John Lill

Sonata in D, Op.10/3
Variations and Fugue on a Theme of Handel, Op.24
Nocturne in C minor, Op.48/1; Polonaise in F sharp minor, Op.44
Piano Sonata No.7 in B flat, Op.83

John Lill (piano)

Reviewed by: Kenneth Carter

Reviewed: 13 October, 2007
Venue: John Keble Church, Deans Lane, Edgware, Middlesex

John LillJohn Lill is tall and imposing. He has a genial manner, a solid presence and a formidable technique. In his pre-concert interview with Sophie Prett, the Chairman and Artistic Director of the Hendon Music Society, he was relaxed and assured, comfortable with himself, speaking with disarming modesty.

John Lill seems most at home when playing the piano robustly and forcefully, in a great swell of vigorous sound. There is something sturdy and massive about his performances. They are direct and uncompromising, resolute and totally honest. The Beethoven sonata began formidably – rather sternly, too. I heard less of high spirits and good humour, or buoyancy. The slow movement was monumental – a magnificent and impressive pronouncement that probably had no precedent among piano sonatas at the time of writing. In mood, it owed more to the vocal sonority of a Bach chorale than to the hammers on a pianoforte. The subsequent two movements had a welcome levity and some sparkle.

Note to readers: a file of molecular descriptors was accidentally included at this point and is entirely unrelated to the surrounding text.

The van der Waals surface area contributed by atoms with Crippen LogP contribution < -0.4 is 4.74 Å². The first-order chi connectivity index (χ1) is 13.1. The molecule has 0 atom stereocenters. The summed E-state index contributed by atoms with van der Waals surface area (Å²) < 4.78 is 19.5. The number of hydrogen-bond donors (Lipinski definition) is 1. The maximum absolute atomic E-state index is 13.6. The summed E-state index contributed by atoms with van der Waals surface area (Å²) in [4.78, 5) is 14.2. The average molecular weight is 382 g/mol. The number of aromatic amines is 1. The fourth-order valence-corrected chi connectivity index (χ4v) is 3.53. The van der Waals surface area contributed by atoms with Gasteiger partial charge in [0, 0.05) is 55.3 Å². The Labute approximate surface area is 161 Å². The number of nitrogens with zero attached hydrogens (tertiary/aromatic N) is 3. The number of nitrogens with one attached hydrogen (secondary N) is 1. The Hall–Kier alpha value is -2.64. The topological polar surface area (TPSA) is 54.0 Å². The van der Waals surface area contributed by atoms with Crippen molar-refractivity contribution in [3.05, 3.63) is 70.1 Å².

The Brahms was also magisterial. The Variations proceeded at a potent pace; most were resounding; many were well differentiated, conscientiously observing the markings, ‘dolce’, ‘animato’, ‘con vivacita’. ‘Risoluto’ was responded to with particular enthusiasm. The final Fugue impressed, grandly. My overall impression of the performance, however, was of relenting loudness, which, ill-advisedly, did duty for spontaneous thrust, surge and vitality.

The programme continued with two well-contrasted expressions from Chopin, both played firmly and dispassionately, with serious respect for their inherent musicality. The Nocturne held a grave, lyrical beauty whose soft sounds resonated in the night, in great dignity. The Polonaise tended towards being swaggering and brash – a braggadocio of a piece. Yet, Lill’s playing was not no-holds-barred. That is not his way.

Prokofiev wrote his Seventh Piano Sonata in 1942, while engaged on his opera “War and Peace”. The Germans were in Stalingrad, and Prokofiev, as an important Soviet artist, had been ‘exiled’ for his own safety to Georgia. He acknowledged the public implications of his opera (Russian resistance to a foreign invader), but made no such claims for the piano sonata. The fact that much of the writing is energetic, percussive, soaringly lyrical, abrasive and, even, vicious merely affirms its origin. These are hallmarks of Prokofiev’s musical style, not merely in 1942, but through most of his life.

Lill’s performance was stalwart. There was an abrasive, turbulent rotundity to the first movement, a restrained and fervent lyricism to the central Andante and an astonishing, relentless attack in the spiked, rasping finale toccata. This was thrilling and exciting, frightening, too – the showpiece of the evening. Lill was in his element. Many among the audience in this modern-style church stood, giving Lill resounding acclaim.

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